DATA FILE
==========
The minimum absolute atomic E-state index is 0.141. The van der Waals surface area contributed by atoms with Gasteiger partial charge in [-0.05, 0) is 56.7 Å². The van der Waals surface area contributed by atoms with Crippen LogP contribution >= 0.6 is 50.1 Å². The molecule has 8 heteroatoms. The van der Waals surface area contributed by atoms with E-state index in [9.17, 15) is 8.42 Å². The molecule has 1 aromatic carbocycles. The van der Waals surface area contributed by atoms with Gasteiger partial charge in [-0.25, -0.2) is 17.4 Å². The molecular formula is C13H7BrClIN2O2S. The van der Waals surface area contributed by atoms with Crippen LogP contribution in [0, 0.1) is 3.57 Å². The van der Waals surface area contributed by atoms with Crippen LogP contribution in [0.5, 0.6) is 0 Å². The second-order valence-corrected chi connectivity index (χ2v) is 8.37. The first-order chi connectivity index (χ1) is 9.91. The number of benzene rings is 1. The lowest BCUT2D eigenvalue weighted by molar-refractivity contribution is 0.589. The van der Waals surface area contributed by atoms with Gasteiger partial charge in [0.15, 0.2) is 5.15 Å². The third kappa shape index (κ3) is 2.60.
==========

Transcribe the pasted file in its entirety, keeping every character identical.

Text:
The minimum absolute atomic E-state index is 0.141. The van der Waals surface area contributed by atoms with Gasteiger partial charge in [-0.05, 0) is 56.7 Å². The van der Waals surface area contributed by atoms with Crippen LogP contribution >= 0.6 is 50.1 Å². The molecule has 8 heteroatoms. The van der Waals surface area contributed by atoms with E-state index in [9.17, 15) is 8.42 Å². The molecule has 1 aromatic carbocycles. The van der Waals surface area contributed by atoms with Gasteiger partial charge in [-0.25, -0.2) is 17.4 Å². The molecular formula is C13H7BrClIN2O2S. The van der Waals surface area contributed by atoms with Crippen LogP contribution in [0, 0.1) is 3.57 Å². The van der Waals surface area contributed by atoms with Crippen LogP contribution in [0.5, 0.6) is 0 Å². The second-order valence-corrected chi connectivity index (χ2v) is 8.37. The first-order chi connectivity index (χ1) is 9.91. The number of benzene rings is 1. The lowest BCUT2D eigenvalue weighted by molar-refractivity contribution is 0.589. The van der Waals surface area contributed by atoms with Gasteiger partial charge in [0.15, 0.2) is 5.15 Å². The third kappa shape index (κ3) is 2.60.